Saturday, December 18, 2010

Netflix and FOSS Hypocrites

Perhaps you saw a couple weeks ago Netflix's post touting their advocacy of open source software. They provide a hefty list of projects they utilize and contribute back to:

Hudson, Hadoop, Hive, Honu, Apache, Tomcat, Ant, Ivy, and Cassandra

It's a shame there aren't any video streaming programs on that list. If you use Linux and are familiar with Netflix then odds are you are aware of (what at this point feels like an age old argument) the issue of getting Netflix's instant stream functional on your Linux system. In case you are not aware of this dilemma, in short:

It does not work

You see, even with all of the FOSS projects Netflix supports they choose to use the DRM ridden Silverlight plugin to stream video over the Internet. This prevents the streaming service from functioning on FOS operating systems (Linux, BSD, ect.) at this current point in time. Why the lack of support? Some will say Linux has a small market share so is not worth the extra time it takes to support the platform.

Personally, I find it a bit absurd that they can find the time to support Windows, OSX, PS3, Wii, Xbox 360, iOS, and now even the Linux based Android and still not provide a general streaming solution that would work across all PC platforms. As Netflix themselves stated, it is often cheaper to employ an FOSS solution to remedy software needs - so why they do not use an FOSS medium to stream their media is beyond me (or heck even a closed sourced solution such as flash that is cross platform).

In my opinion, Netflix loves FOSS just about as much as Microsoft does. They see it as something that can help their bottom line and nothing more. Don't get me wrong, I understand companies need to make money - but in my opinion if you are only utilizing FOSS to turn a larger profit, then you are falling far short of realizing the true reason this type of software exists.

~Jeff Hoogland


  1. It is my understanding that it is not up to Netflix on what streaming technology they use, but the content providers. Basically, if they want to stream these movies, an approved DRM solution must be used. And at this time, Silverlight is the only approved web browser plugin on the list.

    Correct me if I'm wrong.

  2. I'd never heard that before Andrew, even if they are required to use DRM - Hulu can stream via flash then so can Netflix IMO

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  4. @Andrew -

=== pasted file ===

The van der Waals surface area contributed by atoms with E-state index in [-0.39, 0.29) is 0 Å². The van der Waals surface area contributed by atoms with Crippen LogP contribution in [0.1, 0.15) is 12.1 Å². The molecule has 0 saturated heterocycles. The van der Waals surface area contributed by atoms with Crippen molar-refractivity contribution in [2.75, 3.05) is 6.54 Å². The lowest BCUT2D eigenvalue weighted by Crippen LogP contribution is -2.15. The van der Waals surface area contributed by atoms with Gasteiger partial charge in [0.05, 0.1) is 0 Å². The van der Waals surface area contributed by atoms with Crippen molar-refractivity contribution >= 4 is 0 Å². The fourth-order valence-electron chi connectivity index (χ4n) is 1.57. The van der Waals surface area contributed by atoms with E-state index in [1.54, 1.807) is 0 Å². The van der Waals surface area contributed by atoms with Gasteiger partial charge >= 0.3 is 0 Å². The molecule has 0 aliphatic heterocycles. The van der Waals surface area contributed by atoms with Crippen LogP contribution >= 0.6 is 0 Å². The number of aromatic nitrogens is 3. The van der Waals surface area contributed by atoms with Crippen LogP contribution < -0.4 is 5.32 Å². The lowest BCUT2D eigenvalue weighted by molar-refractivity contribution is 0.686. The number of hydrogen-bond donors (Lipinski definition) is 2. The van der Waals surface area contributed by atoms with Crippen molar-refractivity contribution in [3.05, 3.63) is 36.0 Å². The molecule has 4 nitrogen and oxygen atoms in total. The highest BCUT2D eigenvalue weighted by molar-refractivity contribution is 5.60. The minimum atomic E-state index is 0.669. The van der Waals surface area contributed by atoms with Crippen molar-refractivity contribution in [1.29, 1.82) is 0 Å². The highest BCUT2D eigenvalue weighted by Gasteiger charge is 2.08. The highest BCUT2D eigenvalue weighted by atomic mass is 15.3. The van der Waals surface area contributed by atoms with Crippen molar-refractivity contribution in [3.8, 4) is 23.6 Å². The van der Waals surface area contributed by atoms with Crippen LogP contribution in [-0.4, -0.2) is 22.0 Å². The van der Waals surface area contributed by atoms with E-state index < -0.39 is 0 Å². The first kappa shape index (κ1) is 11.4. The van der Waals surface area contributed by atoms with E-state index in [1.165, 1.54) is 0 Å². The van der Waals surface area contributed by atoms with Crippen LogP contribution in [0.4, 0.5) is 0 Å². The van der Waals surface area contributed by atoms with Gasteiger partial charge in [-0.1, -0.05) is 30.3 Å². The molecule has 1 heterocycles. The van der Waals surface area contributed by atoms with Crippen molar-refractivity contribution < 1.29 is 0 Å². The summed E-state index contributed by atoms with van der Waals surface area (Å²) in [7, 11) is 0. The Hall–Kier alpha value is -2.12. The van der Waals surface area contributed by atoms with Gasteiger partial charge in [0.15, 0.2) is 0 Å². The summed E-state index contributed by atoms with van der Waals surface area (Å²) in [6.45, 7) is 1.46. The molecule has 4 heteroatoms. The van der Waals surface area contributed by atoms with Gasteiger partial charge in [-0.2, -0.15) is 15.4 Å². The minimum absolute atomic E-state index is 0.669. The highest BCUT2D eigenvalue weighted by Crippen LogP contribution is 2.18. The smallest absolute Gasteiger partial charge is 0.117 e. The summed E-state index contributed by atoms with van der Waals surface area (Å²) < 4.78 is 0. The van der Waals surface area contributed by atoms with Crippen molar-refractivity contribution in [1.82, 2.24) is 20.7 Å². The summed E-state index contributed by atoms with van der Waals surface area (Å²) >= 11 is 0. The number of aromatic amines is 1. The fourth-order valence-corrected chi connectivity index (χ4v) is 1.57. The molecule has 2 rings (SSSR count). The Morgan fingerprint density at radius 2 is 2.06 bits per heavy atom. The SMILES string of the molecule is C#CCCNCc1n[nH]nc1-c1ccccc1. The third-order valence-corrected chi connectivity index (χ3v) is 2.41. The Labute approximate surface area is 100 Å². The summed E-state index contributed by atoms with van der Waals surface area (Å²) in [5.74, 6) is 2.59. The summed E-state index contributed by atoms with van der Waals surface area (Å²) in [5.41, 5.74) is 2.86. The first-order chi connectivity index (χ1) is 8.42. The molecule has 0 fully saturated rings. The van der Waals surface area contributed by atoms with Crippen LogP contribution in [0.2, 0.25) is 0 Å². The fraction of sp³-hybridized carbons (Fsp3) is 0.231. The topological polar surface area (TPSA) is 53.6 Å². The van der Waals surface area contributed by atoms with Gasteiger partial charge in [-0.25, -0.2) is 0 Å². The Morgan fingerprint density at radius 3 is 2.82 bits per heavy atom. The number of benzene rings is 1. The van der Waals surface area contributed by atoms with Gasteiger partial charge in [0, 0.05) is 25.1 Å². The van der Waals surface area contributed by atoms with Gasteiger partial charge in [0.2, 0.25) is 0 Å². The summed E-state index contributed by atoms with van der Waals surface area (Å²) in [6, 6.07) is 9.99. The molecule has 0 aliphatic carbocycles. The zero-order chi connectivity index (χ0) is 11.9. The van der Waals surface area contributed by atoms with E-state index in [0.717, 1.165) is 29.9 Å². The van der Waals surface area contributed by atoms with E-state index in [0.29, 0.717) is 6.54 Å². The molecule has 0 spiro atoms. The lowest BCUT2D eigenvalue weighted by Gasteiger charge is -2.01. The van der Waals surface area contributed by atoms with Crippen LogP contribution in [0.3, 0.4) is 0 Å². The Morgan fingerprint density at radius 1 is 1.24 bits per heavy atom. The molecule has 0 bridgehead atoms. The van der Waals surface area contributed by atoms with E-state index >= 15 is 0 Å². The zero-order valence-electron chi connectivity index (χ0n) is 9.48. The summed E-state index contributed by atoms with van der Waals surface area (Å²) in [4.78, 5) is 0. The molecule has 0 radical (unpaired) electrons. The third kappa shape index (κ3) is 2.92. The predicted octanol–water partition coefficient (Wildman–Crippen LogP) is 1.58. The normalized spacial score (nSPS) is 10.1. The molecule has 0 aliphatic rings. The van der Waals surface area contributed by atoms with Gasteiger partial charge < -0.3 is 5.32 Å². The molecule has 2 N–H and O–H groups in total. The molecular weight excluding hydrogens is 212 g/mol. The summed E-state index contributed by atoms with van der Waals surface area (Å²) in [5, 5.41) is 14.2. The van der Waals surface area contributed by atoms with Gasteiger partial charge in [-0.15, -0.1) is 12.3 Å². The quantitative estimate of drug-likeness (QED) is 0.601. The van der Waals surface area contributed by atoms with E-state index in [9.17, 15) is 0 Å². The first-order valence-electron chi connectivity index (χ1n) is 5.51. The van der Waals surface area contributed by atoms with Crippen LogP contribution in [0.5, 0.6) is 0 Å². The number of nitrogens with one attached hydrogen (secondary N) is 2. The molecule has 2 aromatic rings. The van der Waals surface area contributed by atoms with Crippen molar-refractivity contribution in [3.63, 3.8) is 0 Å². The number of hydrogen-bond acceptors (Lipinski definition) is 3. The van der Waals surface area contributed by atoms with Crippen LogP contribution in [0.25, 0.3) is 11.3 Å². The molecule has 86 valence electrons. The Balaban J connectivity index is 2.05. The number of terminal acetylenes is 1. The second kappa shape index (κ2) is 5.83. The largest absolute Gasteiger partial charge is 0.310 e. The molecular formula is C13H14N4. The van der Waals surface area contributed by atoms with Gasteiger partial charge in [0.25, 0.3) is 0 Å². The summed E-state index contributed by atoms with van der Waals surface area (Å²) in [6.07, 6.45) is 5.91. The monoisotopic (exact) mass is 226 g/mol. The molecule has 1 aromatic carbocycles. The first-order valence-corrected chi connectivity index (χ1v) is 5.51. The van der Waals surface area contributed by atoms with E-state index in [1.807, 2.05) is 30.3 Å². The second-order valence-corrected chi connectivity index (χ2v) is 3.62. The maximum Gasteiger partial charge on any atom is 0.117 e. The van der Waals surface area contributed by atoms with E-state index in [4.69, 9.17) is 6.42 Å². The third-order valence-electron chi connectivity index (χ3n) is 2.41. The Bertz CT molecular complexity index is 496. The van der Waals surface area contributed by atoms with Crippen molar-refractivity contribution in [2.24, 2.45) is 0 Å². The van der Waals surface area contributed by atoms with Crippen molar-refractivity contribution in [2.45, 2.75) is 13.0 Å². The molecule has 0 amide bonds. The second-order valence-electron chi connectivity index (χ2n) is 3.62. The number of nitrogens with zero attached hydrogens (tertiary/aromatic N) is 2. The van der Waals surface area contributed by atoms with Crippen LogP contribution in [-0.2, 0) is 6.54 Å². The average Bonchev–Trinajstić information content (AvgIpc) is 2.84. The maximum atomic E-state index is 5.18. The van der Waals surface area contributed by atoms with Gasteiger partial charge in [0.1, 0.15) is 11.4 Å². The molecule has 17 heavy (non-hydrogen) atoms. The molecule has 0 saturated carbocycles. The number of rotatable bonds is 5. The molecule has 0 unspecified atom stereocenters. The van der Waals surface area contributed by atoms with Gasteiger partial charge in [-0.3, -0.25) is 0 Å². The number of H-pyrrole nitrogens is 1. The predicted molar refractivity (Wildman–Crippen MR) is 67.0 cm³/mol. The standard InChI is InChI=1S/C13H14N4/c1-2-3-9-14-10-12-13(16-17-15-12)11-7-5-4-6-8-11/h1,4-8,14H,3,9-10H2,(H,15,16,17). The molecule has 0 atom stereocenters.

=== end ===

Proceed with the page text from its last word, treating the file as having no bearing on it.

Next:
Here's the thing: netflix aleady streams to Roku - which is linux. This completely shoots down the argument that they are unable to do so.

    I've been a netflix customer for years but I've given up on them ever supporting me - the official netflix streaming solution for us linux users is apparently "FOAD!"

    So, my todo list for the remainder of the year includes dumping netflix and signing up for Hulu plus.

  5. Netflix streams to LG TVs and Blu-Ray players with Netcast. These devices run Linux. There is no technical reason why you can not stream to your Linux computer.

  6. There's no denying that Linux and FOSS is steadily becoming a force that can't be ignored. If you look at how Broadcom open-sourced their current 802.11n drivers and all future ones and the fact that Adobe has adopted VDPAU and crystal hd support in flash with their stage video API. Adobe could easily have ignored Linux but they didn't. Nvidia and ATI continue to support Linux with proprietary drivers that work well, I just wish ATI would just swallow their pride and adopt VDPAU and stop horsing around with the obsolete XvBA.

    It all points to the same trends but there will be growing pains as the movie industry continues to drag their feet in their old ways like the music industry did recently and now DRM free downloads are aplenty. I have NO problem paying for that content because I can use it on any OS and in any player. DRM sucks and NOBODY except the few remaining knuckleheads in the world wants it.

    It's a shame Nvidia and ATI won't open source and/or provide full documentation to the FOSS community because then Linux would, in time, have drivers that stomp all over their win/osx counterparts and suddenly Linux is the workstation OS to have.